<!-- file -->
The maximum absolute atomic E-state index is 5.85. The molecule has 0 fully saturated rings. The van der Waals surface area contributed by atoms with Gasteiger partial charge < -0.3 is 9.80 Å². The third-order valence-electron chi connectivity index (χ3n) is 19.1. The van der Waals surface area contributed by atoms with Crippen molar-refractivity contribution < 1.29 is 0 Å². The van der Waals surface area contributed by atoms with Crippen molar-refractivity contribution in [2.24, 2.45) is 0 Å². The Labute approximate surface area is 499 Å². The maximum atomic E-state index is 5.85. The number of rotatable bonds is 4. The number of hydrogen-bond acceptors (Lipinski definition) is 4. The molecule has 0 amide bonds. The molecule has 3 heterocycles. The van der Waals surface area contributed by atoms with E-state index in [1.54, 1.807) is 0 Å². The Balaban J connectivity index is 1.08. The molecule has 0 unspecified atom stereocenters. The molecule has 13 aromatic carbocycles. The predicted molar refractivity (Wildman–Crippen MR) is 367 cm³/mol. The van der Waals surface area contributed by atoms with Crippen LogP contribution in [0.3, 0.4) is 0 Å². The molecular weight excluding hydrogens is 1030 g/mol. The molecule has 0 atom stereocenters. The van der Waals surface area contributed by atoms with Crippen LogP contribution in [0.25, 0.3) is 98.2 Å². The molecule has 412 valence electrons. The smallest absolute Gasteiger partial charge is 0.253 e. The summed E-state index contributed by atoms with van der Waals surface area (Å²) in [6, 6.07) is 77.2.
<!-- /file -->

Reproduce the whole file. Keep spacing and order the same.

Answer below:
The maximum absolute atomic E-state index is 5.85. The molecule has 0 fully saturated rings. The van der Waals surface area contributed by atoms with Gasteiger partial charge < -0.3 is 9.80 Å². The third-order valence-electron chi connectivity index (χ3n) is 19.1. The van der Waals surface area contributed by atoms with Crippen molar-refractivity contribution < 1.29 is 0 Å². The van der Waals surface area contributed by atoms with Crippen molar-refractivity contribution in [2.24, 2.45) is 0 Å². The Labute approximate surface area is 499 Å². The maximum atomic E-state index is 5.85. The number of rotatable bonds is 4. The number of hydrogen-bond acceptors (Lipinski definition) is 4. The molecule has 0 amide bonds. The molecule has 3 heterocycles. The van der Waals surface area contributed by atoms with E-state index in [1.54, 1.807) is 0 Å². The Balaban J connectivity index is 1.08. The molecule has 0 unspecified atom stereocenters. The molecule has 13 aromatic carbocycles. The predicted molar refractivity (Wildman–Crippen MR) is 367 cm³/mol. The van der Waals surface area contributed by atoms with Crippen LogP contribution in [0.3, 0.4) is 0 Å². The molecular weight excluding hydrogens is 1030 g/mol. The molecule has 0 atom stereocenters. The van der Waals surface area contributed by atoms with Crippen LogP contribution in [0.25, 0.3) is 98.2 Å². The molecule has 412 valence electrons. The smallest absolute Gasteiger partial charge is 0.253 e. The summed E-state index contributed by atoms with van der Waals surface area (Å²) in [6, 6.07) is 77.2.